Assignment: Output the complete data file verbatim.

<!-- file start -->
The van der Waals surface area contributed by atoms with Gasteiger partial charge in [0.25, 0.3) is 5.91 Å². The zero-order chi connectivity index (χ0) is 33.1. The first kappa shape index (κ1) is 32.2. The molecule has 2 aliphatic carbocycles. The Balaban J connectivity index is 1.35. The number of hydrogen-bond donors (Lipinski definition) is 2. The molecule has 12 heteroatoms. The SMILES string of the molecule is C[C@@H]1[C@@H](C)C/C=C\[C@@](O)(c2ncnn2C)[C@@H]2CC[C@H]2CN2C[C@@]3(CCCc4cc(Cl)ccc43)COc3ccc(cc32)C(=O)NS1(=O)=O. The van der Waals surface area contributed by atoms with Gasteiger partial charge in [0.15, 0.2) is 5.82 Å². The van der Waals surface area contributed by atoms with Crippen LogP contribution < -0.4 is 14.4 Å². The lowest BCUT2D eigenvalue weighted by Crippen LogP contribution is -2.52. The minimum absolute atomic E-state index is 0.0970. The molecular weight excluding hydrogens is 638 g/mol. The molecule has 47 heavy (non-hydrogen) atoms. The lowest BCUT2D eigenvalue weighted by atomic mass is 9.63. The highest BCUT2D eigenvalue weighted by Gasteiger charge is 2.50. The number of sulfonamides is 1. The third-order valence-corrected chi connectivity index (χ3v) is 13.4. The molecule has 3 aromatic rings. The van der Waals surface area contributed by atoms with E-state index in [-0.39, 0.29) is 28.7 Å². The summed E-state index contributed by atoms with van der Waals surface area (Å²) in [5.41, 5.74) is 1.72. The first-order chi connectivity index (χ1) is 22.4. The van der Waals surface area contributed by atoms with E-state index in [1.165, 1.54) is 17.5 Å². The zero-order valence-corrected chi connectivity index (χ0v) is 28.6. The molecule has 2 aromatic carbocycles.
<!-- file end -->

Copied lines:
The van der Waals surface area contributed by atoms with Gasteiger partial charge in [0.25, 0.3) is 5.91 Å². The zero-order chi connectivity index (χ0) is 33.1. The first kappa shape index (κ1) is 32.2. The molecule has 2 aliphatic carbocycles. The Balaban J connectivity index is 1.35. The number of hydrogen-bond donors (Lipinski definition) is 2. The molecule has 12 heteroatoms. The SMILES string of the molecule is C[C@@H]1[C@@H](C)C/C=C\[C@@](O)(c2ncnn2C)[C@@H]2CC[C@H]2CN2C[C@@]3(CCCc4cc(Cl)ccc43)COc3ccc(cc32)C(=O)NS1(=O)=O. The van der Waals surface area contributed by atoms with Gasteiger partial charge in [0.15, 0.2) is 5.82 Å². The van der Waals surface area contributed by atoms with Crippen LogP contribution < -0.4 is 14.4 Å². The lowest BCUT2D eigenvalue weighted by Crippen LogP contribution is -2.52. The minimum absolute atomic E-state index is 0.0970. The molecular weight excluding hydrogens is 638 g/mol. The molecule has 47 heavy (non-hydrogen) atoms. The lowest BCUT2D eigenvalue weighted by atomic mass is 9.63. The highest BCUT2D eigenvalue weighted by Gasteiger charge is 2.50. The number of sulfonamides is 1. The third-order valence-corrected chi connectivity index (χ3v) is 13.4. The molecule has 3 aromatic rings. The van der Waals surface area contributed by atoms with E-state index in [-0.39, 0.29) is 28.7 Å². The summed E-state index contributed by atoms with van der Waals surface area (Å²) in [5.41, 5.74) is 1.72. The first-order chi connectivity index (χ1) is 22.4. The van der Waals surface area contributed by atoms with E-state index in [1.165, 1.54) is 17.5 Å². The zero-order valence-corrected chi connectivity index (χ0v) is 28.6. The molecule has 2 aromatic carbocycles.